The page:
It started with a dream, and then you built your business from the ground up, often time employing family members to help with the work. But what do you do when the family members think their compensation is not fair, and how do you reconcile their compensation with those of non-family employees. Michael C. Van, a business lawyer Salt Lake City entrepreneurs can turn to, answers these difficult questions.
While every family business situation is different, often compensation discrepancies arise when the founder of the business and the younger family member do not agree on what is fair compensation. The founder, who worked hard to get the business started, likely went without a paycheck or had a little paycheck when starting the business, and wants to teach his children to work hard and pay their dues before getting a raise.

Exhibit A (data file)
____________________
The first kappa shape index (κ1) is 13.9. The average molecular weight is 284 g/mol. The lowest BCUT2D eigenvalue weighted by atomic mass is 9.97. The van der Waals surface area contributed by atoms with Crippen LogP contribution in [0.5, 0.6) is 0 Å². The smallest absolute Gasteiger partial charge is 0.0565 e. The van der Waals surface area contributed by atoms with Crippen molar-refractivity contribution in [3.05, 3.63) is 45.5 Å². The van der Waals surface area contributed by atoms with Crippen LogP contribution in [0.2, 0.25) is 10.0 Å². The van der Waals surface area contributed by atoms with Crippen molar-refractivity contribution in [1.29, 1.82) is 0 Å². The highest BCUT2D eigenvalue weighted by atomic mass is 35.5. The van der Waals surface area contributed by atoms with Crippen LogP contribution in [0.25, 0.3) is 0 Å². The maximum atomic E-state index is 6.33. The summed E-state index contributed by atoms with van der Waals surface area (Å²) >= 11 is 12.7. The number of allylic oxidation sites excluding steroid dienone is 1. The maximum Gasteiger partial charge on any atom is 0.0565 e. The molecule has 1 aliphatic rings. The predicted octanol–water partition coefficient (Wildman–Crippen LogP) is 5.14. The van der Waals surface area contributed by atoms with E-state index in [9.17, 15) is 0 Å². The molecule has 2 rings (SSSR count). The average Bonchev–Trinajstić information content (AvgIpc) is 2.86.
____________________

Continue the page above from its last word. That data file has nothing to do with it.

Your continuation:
The children often just look at the situation from their base pay rate and the hours they are putting in at work. Both sides need to understand what the other considers compensation. Housing, vehicles, equipment or supplies might be a big factor in compensation in addition to the base pay rate.
One of the best ways to determine compensation is for the parties to sit down and talk to each other about what they consider compensation and what the market wage is for the work that is done. A lawyer Utah businessmen can rely on, can help determine compensation and put it in writing in the business agreement or company bylaws.
Additionally, in most situations it is best to pay the family employees and nonfamily employees a market wage. This helps to eliminate the resentment between employees when they feel they are treated unfairly.